Patient Safety Power Play: Thank you for helping us #ConquerSilence7084511/25/2019 8:33:57 PMPatient Safety Power Plays<img alt="" src="/en/NewsAlerts/News/PublishingImages/News%20Feed%20Icons/Chris%20Power%202016.jpg?Width=140" width="140" style="BORDER&#58;0px solid;" /> This year, I have discussed our new public engagement campaigns several times since our mandate at the Canadian Patient Safety Institute is evolving. We continue to research and supply healthcare organizations with effective patient safety tools; we still encourage strong patient safety policy for leaders; and now we also focus on connecting with the public and patients about this silent epidemic – and what we can all do to keep ourselves safe. We have had some wonderful successes in our efforts to connect. Over the past few months, we have organized four round table meetings with provincial Ministers and Deputy Ministers of Health. Hosted by members of Patients for Patient Safety Canada, we have meet in Winnipeg, St. John’s, Halifax and Fredericton to give local patient partners the opportunity to tell their stories of harm and to ask that provincial governments commit to making care safer. Safer care has certainly caught the public’s attention. On November 6, the Canadian Institute for Health Information released a biannual comparison of healthcare performance among over 30 first-world nations. Compared with other countries, Canada does a good job of documenting, reporting, and acting on patient safety issues. However, we still have much room for improvement, since the report stated that not only are patients twice as likely to experience tears during childbirth and develop lung clots after hip and knee surgery, but that Canada also reported the highest number of items left behind inside patients after surgery. In response to media requests, CPSI highlighted that the public doesn’t know much about patient safety incidents. We called for a higher commitment to safer care, not by placing blame, but instead by inviting everyone concerned to learn about healthcare harm and make it a priority. We have to work together to identify the patient safety gaps, share ways to resolve them, and establish a patient safety culture in Canada. The messages we shared in response to the report were similar to those declared during this year’s Canadian Patient Safety Week. We launched our #ConquerSilence campaign to improve communication in the healthcare system to help reduce preventable patient harm in Canada. We engaged both new and existing audiences, built partnerships founded on patient safety, and heard from many people about the popularity of #ConquerSilence. This popularity assured us that we are headed in the right direction, as #ConquerSilence did not end with Canadian Patient Safety Week it is also our first long-term public engagement campaign. We built a platform that will stand against silence and build momentum over time. We will continue to encourage members of the public, healthcare providers, and healthcare leaders to anonymously record and listen to stories and advice about preventable harm at #ConquerSilence will feature different patient safety issues throughout the year, plus offer resources to help the public and healthcare providers battle systemic silence. The first issue we are tackling is medication safety, featuring materials on how to speak up when issues arise with medications. Other issues we will tackle through the campaign will include misdiagnoses and miscommunication, traumas, infections, pressure wounds, and deteriorating patient condition. I am thrilled that you have joined us to keep making safe healthcare a priority. Questions? Comments? My inbox is open to you anytime at, and you can follow me on Twitter @ChrisPowerCPSI. Yours in patient safety, Chris Power 11/25/2019 7:00:00 AMThis year, I have discussed our new public engagement campaigns several times since our mandate at the Canadian Patient Safety Institute is evolving.11/25/2019 8:52:20 PM228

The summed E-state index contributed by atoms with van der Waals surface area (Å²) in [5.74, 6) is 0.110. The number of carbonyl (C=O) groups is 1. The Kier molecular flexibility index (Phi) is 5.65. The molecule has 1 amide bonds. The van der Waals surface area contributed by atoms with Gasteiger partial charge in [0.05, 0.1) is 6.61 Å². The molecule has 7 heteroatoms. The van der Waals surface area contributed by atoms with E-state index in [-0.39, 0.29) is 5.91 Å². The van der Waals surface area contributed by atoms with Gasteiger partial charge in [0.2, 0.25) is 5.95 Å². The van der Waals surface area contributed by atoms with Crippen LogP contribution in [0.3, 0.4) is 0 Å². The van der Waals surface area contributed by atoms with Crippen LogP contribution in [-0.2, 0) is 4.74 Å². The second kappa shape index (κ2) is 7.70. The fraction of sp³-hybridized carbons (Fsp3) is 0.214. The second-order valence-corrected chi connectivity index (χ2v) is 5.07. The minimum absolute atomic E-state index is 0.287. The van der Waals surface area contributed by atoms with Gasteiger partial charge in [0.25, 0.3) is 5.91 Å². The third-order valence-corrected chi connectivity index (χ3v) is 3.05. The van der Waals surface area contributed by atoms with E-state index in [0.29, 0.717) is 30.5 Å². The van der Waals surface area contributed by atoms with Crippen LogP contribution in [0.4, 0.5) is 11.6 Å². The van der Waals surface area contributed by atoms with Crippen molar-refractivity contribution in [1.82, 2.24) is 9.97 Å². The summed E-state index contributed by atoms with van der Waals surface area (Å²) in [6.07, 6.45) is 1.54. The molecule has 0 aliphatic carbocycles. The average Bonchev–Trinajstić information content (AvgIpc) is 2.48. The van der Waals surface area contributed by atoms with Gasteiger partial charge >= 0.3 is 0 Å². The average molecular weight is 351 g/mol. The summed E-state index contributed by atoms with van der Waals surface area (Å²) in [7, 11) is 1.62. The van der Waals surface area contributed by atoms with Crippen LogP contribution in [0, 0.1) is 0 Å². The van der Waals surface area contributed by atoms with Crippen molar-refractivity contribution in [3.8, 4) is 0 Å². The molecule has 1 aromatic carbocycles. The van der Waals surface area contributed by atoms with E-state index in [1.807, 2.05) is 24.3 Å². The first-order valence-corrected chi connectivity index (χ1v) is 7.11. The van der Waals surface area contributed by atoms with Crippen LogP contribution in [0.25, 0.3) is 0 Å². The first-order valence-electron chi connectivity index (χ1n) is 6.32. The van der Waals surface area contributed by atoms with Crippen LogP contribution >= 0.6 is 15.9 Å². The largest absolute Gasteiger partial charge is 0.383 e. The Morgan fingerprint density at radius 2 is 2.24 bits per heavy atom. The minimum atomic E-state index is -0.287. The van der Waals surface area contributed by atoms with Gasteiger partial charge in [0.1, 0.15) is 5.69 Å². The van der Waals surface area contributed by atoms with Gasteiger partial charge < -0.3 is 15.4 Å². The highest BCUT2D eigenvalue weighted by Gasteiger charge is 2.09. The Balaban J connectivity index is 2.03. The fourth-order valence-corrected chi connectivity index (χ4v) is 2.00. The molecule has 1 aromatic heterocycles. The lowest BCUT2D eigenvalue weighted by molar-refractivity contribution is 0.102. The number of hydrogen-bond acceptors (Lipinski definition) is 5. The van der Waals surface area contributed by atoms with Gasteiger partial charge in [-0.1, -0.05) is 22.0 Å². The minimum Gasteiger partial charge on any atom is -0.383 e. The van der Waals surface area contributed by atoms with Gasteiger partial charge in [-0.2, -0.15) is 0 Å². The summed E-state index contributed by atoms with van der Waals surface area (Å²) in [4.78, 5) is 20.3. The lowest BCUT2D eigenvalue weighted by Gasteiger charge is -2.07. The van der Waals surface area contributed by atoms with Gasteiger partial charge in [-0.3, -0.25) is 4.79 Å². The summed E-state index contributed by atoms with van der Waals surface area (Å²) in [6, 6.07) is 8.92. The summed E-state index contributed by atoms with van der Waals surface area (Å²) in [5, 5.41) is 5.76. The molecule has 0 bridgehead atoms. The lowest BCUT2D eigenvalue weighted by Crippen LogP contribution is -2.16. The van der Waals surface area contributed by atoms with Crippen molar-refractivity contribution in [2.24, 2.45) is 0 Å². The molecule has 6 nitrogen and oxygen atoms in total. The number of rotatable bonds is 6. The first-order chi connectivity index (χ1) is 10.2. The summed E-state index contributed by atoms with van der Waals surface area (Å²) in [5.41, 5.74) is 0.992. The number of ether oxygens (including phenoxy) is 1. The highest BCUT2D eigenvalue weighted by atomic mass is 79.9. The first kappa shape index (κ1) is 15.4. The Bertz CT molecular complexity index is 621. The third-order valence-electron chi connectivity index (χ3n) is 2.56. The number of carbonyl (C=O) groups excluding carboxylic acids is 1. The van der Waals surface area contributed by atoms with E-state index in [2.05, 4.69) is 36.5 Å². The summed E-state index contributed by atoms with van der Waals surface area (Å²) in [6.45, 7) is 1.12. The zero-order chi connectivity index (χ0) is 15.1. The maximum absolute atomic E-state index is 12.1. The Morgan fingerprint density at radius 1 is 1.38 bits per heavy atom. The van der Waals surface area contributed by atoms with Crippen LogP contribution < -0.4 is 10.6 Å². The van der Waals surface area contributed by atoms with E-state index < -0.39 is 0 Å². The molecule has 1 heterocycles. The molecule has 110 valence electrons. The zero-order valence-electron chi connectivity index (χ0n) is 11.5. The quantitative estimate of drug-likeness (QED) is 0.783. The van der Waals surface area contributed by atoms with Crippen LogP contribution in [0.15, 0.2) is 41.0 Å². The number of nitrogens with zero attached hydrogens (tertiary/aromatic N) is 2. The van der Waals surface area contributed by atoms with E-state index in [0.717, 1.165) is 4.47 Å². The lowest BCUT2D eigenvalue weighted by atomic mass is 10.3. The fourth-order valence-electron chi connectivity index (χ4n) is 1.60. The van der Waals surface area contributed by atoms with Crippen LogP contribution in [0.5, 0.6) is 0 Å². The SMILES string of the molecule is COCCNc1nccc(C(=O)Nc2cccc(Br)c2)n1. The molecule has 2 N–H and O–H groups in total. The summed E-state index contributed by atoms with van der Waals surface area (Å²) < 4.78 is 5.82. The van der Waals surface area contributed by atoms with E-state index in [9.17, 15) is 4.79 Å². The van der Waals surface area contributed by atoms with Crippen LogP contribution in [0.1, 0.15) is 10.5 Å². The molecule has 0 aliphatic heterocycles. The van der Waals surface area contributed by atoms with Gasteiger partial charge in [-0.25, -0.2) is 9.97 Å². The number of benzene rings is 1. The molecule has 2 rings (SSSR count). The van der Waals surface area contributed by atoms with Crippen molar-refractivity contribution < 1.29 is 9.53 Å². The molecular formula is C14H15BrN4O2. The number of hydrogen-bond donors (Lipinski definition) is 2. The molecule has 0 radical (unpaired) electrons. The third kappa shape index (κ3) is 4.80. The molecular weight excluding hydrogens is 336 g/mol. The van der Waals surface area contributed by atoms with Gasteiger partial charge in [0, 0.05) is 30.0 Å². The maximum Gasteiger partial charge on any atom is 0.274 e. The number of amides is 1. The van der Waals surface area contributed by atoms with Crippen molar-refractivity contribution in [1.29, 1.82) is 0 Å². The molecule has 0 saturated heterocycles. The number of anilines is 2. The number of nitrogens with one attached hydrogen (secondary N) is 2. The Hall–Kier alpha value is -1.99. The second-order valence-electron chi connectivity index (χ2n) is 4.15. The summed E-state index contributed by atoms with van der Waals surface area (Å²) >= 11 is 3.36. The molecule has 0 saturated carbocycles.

#SuperSHIFTER Janet Bradshaw helps to ensure the patient voice is heard7066011/19/2019 9:33:49 PMSuper SHIFTERS<img alt="" src="/en/NewsAlerts/News/PublishingImages/2019/Abisaac%20and%20Janet.jpg?Width=140" width="140" style="BORDER&#58;0px solid;" /> #SuperSHIFTER Janet Bradshaw is the Project Coordinator supporting the work of Patients for Patient Safety Canada, a patient-led program of the Canadian Patient Safety Institute. Respectfully referred to as Mama Bear by her colleagues, Janet's passion, empathy, and creativity is what drives her to ensure the patient voice is heard in healthcare. What can you tell us about your role at the Canadian Patient Safety Institute? ​ ​Janet Bradshaw (right) with Abisaac Saraga at a Patients for Patient Safety Canada meeting As a Project Coordinator, I have the privilege of supporting the Patients for Patient Safety Canada program; that is the major part of my job. When a request comes in for patient involvement, I match the patient members with the engagement opportunities to advance patient safety. Last year, there were over 100 requests for patient volunteers to support patient safety and quality work. I support the Patients for Patient Safety Canada co-chairs and build relationships with all the volunteers. I am also fortunate to coordinate the in-person meetings for Patients for Patient Safety Canada. What does a typical day look like for you? Generally, there is no typical day. At the moment, a lot of my time is spent on planning and arranging logistics for the next Patients for Patient Safety Canada in-person meeting taking place in November. I try and go above and beyond to bring a little extra to the table to let the patient members know how much they are appreciated. In my spare time, I am always busy creating something. I do a lot of crafts and enjoy knitting and crocheting. In the past, I have made flower and maple leaf lapel pins as a way to give a little piece of myself to the patient members to take home with them. This year, I am making poppies for everyone as I feel it is an important way to honour the hours of volunteer time that the patient members have given to us. What do you like most about working at the Canadian Patient Safety Institute? The organization is so supportive and a great place to work. They ensure we have the skills that we need to do our job and that we are comfortable in our position. I enjoy the people that I work with. We are a small team that does very important work and I feel we are making a difference. There is always a lot happening and everyone is so passionate about what they do. We are not here solely for the job; we are here because we believe in what we do. Everyone cares so much and wants to make the healthcare system safer. What I enjoy most about my job is the interaction with patients and hearing their stories. Their stories are so touching and truly help to spread the word about the importance of patient involvement to advance safe care. Those stories inspire me too. What are your hidden talents? I am positive and look for the good in every situation. I like to bring people together and am always looking for ways to help people work together. There is the Mama Bear side of me that is nurturing, and shows a lot of empathy and patience. What is your proudest moment with the Canadian Patient Safety Institute? I get a lot of fulfillment in doing a good job, keeping that spark alive and igniting the passion of the patient members in telling their stories. Every time I watch one of the patient videos, I am proud of the role that I played behind the scenes to help patients to share their experiences and make a difference to other patients and to the healthcare system. With the launch of #ConquerSilence, the patient voice is one of the most important voices of this campaign. I have been working with the patients that are so brave in sharing their stories. Those stories are so powerful and help to get the message out. I am proud that I have been able to lift them up and help them to find their voice and do their part in making the campaign successful. What are your hopes for patient safety? Family is very important to me. I have a large family, five children and seven grandchildren. I do the job that I do to ensure that they are safe too. In the next five years, I would like to see the healthcare system get safer and the public become more aware of the magnitude of the problem so that they can be vigilant and keep themselves safe. Janet is celebrating her 5th Anniversary with the Canadian Patient Safety Institute. To learn more about her work with Patients for Patient Safety Canada, email Janet at 11/19/2019 9:00:00 PM#SuperSHIFTER Janet Bradshaw is the Project Coordinator supporting the work of Patients for Patient Safety Canada, a patient-led program of the11/25/2019 3:47:11 PM842